After vs The - What's the difference?

after | the |


As nouns the difference between after and the

is that after is anus while the is tea (variant of : ).

after

English

Alternative forms

* afther * aftre (obsolete)

Adverb

(-)
  • Behind; later in time; following.
  • They lived happily ever after .
    I left the room, and the dog bounded after .

    Derived terms

    * after-effect * aftermarket * aftermath * aftertaste * afterwards * go after

    Preposition

    (English prepositions)
  • Subsequently to; following in time; later than.
  • *
  • , title=(The Celebrity), chapter=1 , passage=I was about to say that I had known the Celebrity from the time he wore kilts. But I see I will have to amend that, because he was not a celebrity then, nor, indeed, did he achieve fame until some time after I left New York for the West.}}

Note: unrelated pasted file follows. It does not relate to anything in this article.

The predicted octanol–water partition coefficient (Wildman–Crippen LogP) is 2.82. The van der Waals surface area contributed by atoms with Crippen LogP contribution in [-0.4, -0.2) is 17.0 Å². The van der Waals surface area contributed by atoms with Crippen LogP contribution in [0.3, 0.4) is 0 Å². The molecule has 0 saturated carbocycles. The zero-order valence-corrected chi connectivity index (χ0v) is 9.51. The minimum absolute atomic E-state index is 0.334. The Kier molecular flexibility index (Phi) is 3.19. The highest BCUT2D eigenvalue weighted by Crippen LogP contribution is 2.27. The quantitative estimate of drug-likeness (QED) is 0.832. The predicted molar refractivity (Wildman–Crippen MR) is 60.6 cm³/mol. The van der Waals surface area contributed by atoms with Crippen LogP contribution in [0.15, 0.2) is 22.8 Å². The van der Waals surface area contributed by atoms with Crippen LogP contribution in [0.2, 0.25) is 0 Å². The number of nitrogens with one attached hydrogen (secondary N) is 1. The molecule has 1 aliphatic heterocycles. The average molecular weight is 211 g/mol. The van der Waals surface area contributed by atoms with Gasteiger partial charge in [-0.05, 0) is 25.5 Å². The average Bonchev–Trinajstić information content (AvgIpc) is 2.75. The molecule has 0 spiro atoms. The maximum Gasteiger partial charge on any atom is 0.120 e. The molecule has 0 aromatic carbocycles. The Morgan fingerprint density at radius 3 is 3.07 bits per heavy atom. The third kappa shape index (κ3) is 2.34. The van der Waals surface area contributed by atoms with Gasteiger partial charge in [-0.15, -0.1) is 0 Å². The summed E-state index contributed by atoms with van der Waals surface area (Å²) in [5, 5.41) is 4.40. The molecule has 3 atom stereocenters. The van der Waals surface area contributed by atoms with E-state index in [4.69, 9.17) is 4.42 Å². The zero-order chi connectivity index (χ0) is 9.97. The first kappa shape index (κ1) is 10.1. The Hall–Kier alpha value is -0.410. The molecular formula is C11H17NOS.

• * {{quote-news, year=2012, date=April 15, author=Phil McNulty, work=BBC
  • , title= Tottenham 1-5 Chelsea , passage=After early sparring, Spurs started to take control as the interval approached and twice came close to taking the lead. Terry blocked Rafael van der Vaart's header on the line and the same player saw his cross strike the post after Adebayor was unable to apply a touch.}}
  • * {{quote-magazine, date=2013-06-08, volume=407, issue=8839, page=52, magazine=(The Economist)
  • , title= The new masters and commanders , passage=From the ground, Colombo’s port does not look like much. Those entering it are greeted by wire fences, walls dating back to colonial times and security posts. For mariners leaving the port after lonely nights on the high seas, the delights of the B52 Night Club and Stallion Pub lie a stumble away.}}